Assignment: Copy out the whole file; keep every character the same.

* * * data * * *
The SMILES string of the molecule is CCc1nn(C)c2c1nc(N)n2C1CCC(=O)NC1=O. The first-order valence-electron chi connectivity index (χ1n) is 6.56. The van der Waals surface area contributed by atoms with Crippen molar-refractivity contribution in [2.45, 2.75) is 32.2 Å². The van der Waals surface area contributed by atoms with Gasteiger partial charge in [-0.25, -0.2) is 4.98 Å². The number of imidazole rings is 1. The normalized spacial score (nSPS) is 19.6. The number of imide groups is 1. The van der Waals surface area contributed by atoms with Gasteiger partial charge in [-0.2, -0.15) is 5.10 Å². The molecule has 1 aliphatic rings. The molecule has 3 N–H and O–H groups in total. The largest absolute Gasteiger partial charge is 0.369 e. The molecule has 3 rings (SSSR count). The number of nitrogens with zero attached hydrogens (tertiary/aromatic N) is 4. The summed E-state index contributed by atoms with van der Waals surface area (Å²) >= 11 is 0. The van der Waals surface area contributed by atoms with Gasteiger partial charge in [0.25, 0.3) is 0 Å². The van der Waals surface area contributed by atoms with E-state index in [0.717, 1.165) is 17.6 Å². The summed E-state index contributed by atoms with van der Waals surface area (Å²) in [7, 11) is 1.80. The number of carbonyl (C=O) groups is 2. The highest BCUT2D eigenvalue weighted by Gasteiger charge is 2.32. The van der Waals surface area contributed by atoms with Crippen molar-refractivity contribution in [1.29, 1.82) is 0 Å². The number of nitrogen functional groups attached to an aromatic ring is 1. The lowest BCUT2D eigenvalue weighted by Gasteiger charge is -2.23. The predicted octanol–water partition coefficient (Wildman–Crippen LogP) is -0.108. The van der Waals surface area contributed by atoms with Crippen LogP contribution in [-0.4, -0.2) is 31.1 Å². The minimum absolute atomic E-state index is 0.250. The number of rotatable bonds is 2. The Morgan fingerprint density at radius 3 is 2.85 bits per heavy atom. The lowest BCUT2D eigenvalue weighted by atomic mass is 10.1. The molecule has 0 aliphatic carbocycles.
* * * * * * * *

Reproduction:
The SMILES string of the molecule is CCc1nn(C)c2c1nc(N)n2C1CCC(=O)NC1=O. The first-order valence-electron chi connectivity index (χ1n) is 6.56. The van der Waals surface area contributed by atoms with Crippen molar-refractivity contribution in [2.45, 2.75) is 32.2 Å². The van der Waals surface area contributed by atoms with Gasteiger partial charge in [-0.25, -0.2) is 4.98 Å². The number of imidazole rings is 1. The normalized spacial score (nSPS) is 19.6. The number of imide groups is 1. The van der Waals surface area contributed by atoms with Gasteiger partial charge in [-0.2, -0.15) is 5.10 Å². The molecule has 1 aliphatic rings. The molecule has 3 N–H and O–H groups in total. The largest absolute Gasteiger partial charge is 0.369 e. The molecule has 3 rings (SSSR count). The number of nitrogens with zero attached hydrogens (tertiary/aromatic N) is 4. The summed E-state index contributed by atoms with van der Waals surface area (Å²) >= 11 is 0. The van der Waals surface area contributed by atoms with Gasteiger partial charge in [0.25, 0.3) is 0 Å². The van der Waals surface area contributed by atoms with E-state index in [0.717, 1.165) is 17.6 Å². The summed E-state index contributed by atoms with van der Waals surface area (Å²) in [7, 11) is 1.80. The number of carbonyl (C=O) groups is 2. The highest BCUT2D eigenvalue weighted by Gasteiger charge is 2.32. The van der Waals surface area contributed by atoms with Crippen molar-refractivity contribution in [1.29, 1.82) is 0 Å². The number of nitrogen functional groups attached to an aromatic ring is 1. The lowest BCUT2D eigenvalue weighted by Gasteiger charge is -2.23. The predicted octanol–water partition coefficient (Wildman–Crippen LogP) is -0.108. The van der Waals surface area contributed by atoms with Crippen LogP contribution in [-0.4, -0.2) is 31.1 Å². The minimum absolute atomic E-state index is 0.250. The number of rotatable bonds is 2. The Morgan fingerprint density at radius 3 is 2.85 bits per heavy atom. The lowest BCUT2D eigenvalue weighted by atomic mass is 10.1. The molecule has 0 aliphatic carbocycles.